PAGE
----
Italian-style coffee lowers prostate cancer risk, study finds

italian coffee

Here’s another healthful aspect of the Mediterranean diet — Italian-style coffee. A new study finds that that three or more cups a day can lower prostate cancer risk. An anti-tumor action was also confirmed also by laboratory experiments cited in the study.

The study, published in the International Journal of Cancer, sheds light in a field still hotly debated to this day: the role of coffee, and specifically caffeine, in relation to prostate cancer. A protective effect of the popular drink has already been suggested by some recent studies.

The study was conducted by the Department of Epidemiology and Prevention – I.R.C.C.S. Neuromed, Italy, in collaboration with the Italian National Institute of Health and the I.R.C.C.S. Istituto Dermopatico dell’Immacolata of Rome.

“In recent years we have seen a number of international studies on this issue – explains George Pounis, a researcher at Neuromed and first author of the paper. But he said “scientific evidence has been considered insufficient to draw conclusions. Moreover, in some cases results were contradictory. Our goal, therefore, was to increase knowledge in this field and to provide a clearer view.”

About 7,000 men living in the Molise region and participating in the epidemiological study Moli-sani, were observed for four years on average. “By analyzing their coffee consumption habits – explains Pounis – and comparing them with prostate cancer cases occurred over time, we saw a net reduction of risk, 53%, in those who drank more than three cups a day.”

Then researchers sought confirmation by testing the action of coffee extracts on prostate cancer cells in laboratory studies. They tested, in particular, extracts containing caffeine or decaffeinated. Only the first ones significantly reduced cancer cells proliferation, as well as their ability to metastasize, an effect that largely disappeared with decaf.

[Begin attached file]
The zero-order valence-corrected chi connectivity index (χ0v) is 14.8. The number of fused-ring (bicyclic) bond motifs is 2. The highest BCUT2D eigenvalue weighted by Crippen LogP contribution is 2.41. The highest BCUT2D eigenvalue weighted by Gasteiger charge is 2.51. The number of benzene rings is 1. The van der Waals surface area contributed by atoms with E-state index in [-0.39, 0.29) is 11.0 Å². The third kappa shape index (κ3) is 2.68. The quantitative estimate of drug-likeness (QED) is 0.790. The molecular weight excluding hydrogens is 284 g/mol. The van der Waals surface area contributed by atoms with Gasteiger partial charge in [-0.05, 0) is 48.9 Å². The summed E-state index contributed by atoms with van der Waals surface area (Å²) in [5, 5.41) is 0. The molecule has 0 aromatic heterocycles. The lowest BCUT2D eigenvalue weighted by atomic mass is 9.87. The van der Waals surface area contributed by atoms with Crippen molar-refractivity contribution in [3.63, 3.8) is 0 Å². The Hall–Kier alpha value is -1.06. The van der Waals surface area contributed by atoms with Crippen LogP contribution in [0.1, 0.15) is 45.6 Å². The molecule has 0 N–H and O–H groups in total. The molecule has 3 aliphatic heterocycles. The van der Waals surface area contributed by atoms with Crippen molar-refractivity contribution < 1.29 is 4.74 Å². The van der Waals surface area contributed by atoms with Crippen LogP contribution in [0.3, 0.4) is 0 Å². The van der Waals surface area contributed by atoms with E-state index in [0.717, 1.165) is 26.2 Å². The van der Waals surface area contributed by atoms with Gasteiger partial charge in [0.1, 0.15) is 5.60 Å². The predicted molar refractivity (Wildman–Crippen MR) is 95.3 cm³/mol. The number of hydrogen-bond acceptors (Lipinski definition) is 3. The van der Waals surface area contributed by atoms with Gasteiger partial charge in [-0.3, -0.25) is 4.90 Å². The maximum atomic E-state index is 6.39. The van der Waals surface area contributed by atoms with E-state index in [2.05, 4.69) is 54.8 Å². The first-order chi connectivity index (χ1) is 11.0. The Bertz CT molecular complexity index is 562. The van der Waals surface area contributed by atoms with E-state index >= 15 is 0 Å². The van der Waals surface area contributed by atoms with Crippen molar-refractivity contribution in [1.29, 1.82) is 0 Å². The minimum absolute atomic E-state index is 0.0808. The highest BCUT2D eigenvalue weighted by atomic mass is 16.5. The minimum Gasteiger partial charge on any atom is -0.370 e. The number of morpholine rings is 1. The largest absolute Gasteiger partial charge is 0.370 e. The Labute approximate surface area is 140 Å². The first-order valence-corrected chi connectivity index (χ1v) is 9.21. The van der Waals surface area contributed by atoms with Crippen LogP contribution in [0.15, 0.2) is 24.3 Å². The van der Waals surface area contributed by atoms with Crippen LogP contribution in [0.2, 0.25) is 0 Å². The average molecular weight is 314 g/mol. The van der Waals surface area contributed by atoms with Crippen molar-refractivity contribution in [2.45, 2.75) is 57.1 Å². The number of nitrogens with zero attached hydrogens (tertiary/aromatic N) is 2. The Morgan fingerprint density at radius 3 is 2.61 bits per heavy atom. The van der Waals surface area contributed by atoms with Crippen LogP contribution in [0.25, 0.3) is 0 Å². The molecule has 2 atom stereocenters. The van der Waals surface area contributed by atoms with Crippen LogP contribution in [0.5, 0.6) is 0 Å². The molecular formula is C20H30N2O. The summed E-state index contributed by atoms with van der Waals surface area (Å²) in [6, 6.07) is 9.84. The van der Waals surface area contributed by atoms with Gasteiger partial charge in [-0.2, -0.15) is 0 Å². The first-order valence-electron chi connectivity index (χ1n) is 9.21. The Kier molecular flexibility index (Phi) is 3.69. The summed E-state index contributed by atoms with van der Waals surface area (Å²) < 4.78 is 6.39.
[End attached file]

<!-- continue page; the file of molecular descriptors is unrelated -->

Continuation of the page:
“The observations on cancer cells – says Maria Benedetta Donati, Head of Laboratory of Translational Medicine – allow us to say that the beneficial effect observed among the seven thousand participants is most likely due to caffeine, rather than to the many other substances contained in coffee”.

“We should keep in mind – says Licia Iacoviello, head of the Molecular and Nutritional Epidemiology Laboratory – that the study is conducted on a central Italy population. They prepare coffee rigorously Italian way: high pressure, very high water temperature and with no filters. This method, different from those followed in other areas of the world, could lead to a higher concentration of bioactive substances. It will be very interesting, now, to explore this aspect. Coffee is an integral part of Italian lifestyle, which, we must remember, is not made just by individual foods, but also by the specific way they are prepared”.

 

About the Author

Truman Lewis
Truman has been a bureau chief and correspondent in D.C., Los Angeles, Phoenix and elsewhere, reporting for radio, television, print and news services, for more than 30 years.

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